If Democrats are going to mitigate or reverse their losses among white voters (and especially non-college-educated white voters), states like Iowa are a great place to start. And Iowa Democrats have some good indicators. For one thing, their front-running candidates in three big, competitive races won their primaries easily: wealthy businessman Fred Hubbell in the governor’s race, state legislator Abby Finkenauer in the northeast Iowa First Congressional District, and small-business owner Cindy Axne in the southwest Iowa Third Congressional District. For another, the early signs sure don’t indicate another easy GOP year. A February 2018 Iowa Poll from the very reliable Selzer & Company showed incumbent Governor Kim Reynolds with a narrow 42/37 lead over Hubbell, who isn’t remotely as well known (but who has the resources to make up for that). In May, Roll Call named First District incumbent Representative Rod Blum the country’s most vulnerable House incumbent. Finkenaeuer has been out-raising him, and a late 2017 generic congressional poll of the district showed Democrats with a huge 18-point lead. Third District incumbent David Young isn’t in as much trouble as Blum, but Cook Political Report calls the race competitive (“Leans Republican”). Democrats also think they can make gains in the Iowa House, which is being targeted by the Democratic Legislative Campaign Committee.

Such gains are a matter of sheer conjecture at this point, and the demographic factors that tilted Iowa red in the last two cycles have not gone away. But there’s no better laboratory for how to undermine the Trump coalition.


Is distraction caused by Trump’s sideshows a problem for Democrats?

Washington Post syndicated columnist E. J. Dionne, Jr. has a perceptive take on Trump’s politics of distraction, media enabling of it and what means for Democrats. As Dionne sees it:

Good reporters and editors labor mightily to be fair-minded in their reporting of episodes and events, and I’ll defend them to my last breath. But the larger battle, captured by the phrase “winning the news cycle,” involves a fierce competition to push reports that help your own side to the top while sidelining those that serve the interests of your opponents.

In the Trump era, this clash has fundamentally changed because the president and his lieutenants have realized that lying works; shameless dissembling is now standard operating procedure for the White House. Partisan outlets go with President Trump’s versions of events, even when they are demonstrably false. Mainstream outlets feel duty bound to report them, even as they debunk the lies.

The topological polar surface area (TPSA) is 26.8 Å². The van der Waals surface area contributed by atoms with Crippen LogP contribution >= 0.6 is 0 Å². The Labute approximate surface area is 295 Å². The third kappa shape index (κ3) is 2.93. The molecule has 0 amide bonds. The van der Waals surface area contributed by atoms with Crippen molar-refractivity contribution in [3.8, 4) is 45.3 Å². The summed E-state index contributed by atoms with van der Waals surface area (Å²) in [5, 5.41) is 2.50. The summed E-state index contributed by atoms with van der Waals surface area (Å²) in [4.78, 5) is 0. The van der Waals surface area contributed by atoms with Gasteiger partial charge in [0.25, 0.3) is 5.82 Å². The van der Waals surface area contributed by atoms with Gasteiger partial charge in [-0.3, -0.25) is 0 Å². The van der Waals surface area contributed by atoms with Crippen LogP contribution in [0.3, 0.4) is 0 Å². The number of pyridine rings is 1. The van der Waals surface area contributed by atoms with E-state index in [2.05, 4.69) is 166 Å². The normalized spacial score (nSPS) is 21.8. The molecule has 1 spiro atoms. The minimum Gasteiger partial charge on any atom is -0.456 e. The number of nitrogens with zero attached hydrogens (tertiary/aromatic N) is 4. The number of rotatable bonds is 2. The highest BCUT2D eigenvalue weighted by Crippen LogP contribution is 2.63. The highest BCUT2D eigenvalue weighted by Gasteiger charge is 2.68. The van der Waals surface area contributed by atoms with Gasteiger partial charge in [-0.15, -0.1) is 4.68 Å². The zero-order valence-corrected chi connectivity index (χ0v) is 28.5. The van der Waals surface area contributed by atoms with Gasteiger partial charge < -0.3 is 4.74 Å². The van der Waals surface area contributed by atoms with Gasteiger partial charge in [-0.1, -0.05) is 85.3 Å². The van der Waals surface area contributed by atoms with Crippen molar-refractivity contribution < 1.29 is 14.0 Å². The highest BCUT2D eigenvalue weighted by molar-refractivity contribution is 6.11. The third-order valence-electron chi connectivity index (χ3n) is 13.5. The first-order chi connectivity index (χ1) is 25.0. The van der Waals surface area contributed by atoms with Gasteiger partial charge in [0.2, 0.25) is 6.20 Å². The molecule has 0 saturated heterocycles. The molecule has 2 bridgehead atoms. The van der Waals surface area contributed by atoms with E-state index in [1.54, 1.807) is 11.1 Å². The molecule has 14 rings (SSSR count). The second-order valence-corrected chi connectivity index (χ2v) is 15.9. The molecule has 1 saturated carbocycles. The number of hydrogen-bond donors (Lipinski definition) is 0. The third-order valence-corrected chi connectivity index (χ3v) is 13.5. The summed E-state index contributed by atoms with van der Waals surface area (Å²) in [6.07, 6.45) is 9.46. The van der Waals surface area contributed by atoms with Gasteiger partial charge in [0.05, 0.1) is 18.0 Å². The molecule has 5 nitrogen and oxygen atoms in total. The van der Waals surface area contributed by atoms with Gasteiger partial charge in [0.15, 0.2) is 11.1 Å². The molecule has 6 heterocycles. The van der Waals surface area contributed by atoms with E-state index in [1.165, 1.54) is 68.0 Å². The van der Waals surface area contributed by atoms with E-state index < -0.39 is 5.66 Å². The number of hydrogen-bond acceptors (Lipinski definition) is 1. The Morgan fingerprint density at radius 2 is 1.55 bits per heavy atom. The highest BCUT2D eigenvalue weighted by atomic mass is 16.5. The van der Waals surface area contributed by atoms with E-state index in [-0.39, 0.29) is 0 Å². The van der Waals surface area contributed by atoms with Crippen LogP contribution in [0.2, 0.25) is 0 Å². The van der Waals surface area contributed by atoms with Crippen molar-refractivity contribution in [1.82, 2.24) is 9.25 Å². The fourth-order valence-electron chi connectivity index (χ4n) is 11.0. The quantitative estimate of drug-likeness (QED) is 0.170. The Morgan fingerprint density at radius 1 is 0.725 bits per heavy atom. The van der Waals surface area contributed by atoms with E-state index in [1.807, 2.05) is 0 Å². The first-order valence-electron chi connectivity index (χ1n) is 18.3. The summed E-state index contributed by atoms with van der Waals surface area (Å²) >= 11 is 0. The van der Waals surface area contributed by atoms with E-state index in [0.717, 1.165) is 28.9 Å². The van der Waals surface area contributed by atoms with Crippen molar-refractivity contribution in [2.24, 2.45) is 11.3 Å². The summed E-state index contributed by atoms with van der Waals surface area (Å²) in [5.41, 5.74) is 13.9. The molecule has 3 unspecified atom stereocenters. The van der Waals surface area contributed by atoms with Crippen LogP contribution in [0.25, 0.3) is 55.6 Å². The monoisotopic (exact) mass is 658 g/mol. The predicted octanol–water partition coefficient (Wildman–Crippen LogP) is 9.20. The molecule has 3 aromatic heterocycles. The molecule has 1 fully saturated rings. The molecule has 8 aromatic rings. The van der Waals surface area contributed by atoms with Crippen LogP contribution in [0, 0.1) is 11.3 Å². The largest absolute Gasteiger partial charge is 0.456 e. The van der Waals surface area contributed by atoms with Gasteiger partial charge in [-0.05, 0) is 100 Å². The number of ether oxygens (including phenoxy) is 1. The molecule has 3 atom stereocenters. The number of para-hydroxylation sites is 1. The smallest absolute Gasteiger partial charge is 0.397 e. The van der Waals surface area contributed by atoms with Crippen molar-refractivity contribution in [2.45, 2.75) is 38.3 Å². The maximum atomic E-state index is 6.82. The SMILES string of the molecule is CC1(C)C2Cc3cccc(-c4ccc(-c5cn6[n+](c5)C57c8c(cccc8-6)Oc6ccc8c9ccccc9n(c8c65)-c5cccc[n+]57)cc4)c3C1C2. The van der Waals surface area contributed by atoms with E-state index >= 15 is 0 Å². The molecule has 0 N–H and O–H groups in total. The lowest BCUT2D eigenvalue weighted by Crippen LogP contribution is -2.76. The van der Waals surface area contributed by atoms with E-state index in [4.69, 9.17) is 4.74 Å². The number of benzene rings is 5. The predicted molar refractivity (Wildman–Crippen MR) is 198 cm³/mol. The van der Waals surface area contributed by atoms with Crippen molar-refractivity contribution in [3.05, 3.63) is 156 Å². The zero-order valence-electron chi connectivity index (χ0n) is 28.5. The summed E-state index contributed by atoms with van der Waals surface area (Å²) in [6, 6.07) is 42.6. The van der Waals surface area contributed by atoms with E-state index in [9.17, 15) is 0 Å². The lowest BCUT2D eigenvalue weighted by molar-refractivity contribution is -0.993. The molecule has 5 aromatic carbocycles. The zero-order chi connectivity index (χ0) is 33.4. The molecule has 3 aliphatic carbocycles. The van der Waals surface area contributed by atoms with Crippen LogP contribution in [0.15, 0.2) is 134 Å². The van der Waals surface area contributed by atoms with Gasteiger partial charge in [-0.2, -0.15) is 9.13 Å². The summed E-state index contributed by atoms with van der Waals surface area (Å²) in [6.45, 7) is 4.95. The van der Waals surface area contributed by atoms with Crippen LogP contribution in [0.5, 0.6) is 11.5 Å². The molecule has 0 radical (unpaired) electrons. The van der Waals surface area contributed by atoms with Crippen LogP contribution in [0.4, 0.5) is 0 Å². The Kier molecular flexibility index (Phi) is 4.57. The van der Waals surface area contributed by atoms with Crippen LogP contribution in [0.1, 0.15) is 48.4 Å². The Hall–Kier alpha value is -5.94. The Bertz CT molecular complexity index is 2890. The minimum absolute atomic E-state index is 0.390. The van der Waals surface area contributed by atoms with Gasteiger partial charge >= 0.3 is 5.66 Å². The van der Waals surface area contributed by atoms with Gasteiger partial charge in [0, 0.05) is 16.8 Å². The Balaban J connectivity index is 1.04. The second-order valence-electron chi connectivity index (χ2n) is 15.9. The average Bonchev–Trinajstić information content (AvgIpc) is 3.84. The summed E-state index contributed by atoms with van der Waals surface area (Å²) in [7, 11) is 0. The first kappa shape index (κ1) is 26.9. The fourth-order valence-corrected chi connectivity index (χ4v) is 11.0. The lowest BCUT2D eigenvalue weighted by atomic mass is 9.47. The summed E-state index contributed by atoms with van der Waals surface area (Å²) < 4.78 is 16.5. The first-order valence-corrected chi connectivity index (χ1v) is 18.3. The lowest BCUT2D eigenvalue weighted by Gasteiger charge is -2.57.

Moreover, our chief executive instinctively knows what Alexander Hamilton taught long ago: that the despot’s “object is to throw things into confusion that he may ‘ride the storm and direct the whirlwind.’ ” If the news gets troublesome, Trump and his minions create all manner of controversies and distractions that consume a lot of media space and time.

Dionne adds that “His latest discovery is how his pardon power can be a big news-cycle hit, especially when a celebrity is blended in.” Dionne notes other recent distractions, including the disinviting of the Philadelphia Eagles to the white house and blasting NFL players for their take-a-knee protests. You can add a few, if you like, including insulting his own Attorney General and heads of state who have been among the staunches allies of the U.S., hiring bomb-throwers like Giulani, announcing plans for a Soviet-style military parade and unrelenting tweets designed to provoke controversy and distractions du jour, to name a few.

Trump’s distractions can be divided into two categories: deliberate distractions, like those noted above, and his Administration’s numerous spontaneous eruptions of incompetence, such as ignorant comments about Canada’s responsibility for the white house burning down in 1812 or the anniversary of D-Day reminding us of our great relationship with Germany, keep the media in a tizzy, just trying to keep up. Too often, big media gets suckered into giving the sideshows far more coverage than the incidents deserve. But mostly, the press can’t just simply ignore the distractions, or their competitors will provide the coverage and dominate the market.

It’s gotten so bad that, as Dionne notes, “the sheer volume of corruption reports — starting with would-be Chick-fil-A spouse and Environmental Protection Agency Administrator Scott Pruitt — means that they start to drown each other out.” There is still a growing problem of false equivalence reporting, which often distorts the reality in a way that lets Repubicans off too easy. As Dionne explains,

Then there is the challenge of balance. So much of the journalism about Trump is negative because of what he does every day and because hard-working reporters and special counsel Robert S. Mueller III’s investigation regularly turn up embarrassing facts. Therefore, journalists feel obligated to make sure that everyone knows they can be just as tough on Democrats. Looking “partisan” is a grave transgression. Trump and the Republicans try to paint this scarlet letter on the media almost daily.

Hats off to those members of the media who don’t fall for the distractions, and continue to report in-depth about the critical political issues, such as health care, pollution, war, racial discrimination and others. As for the enduring ‘divided Democrats’ and ‘the Democrats have been taken over by the extreme left’ themes frequently parroted by the more easilly-distracted journalists, Dionne clarifies the reality:

Lord knows, Democrats have their problems. Their own politicians regularly point them out by way of scoring points in the party’s factional wars. But with this year’s primaries nearly over, let’s at least shelve certain story lines that are simply wrong.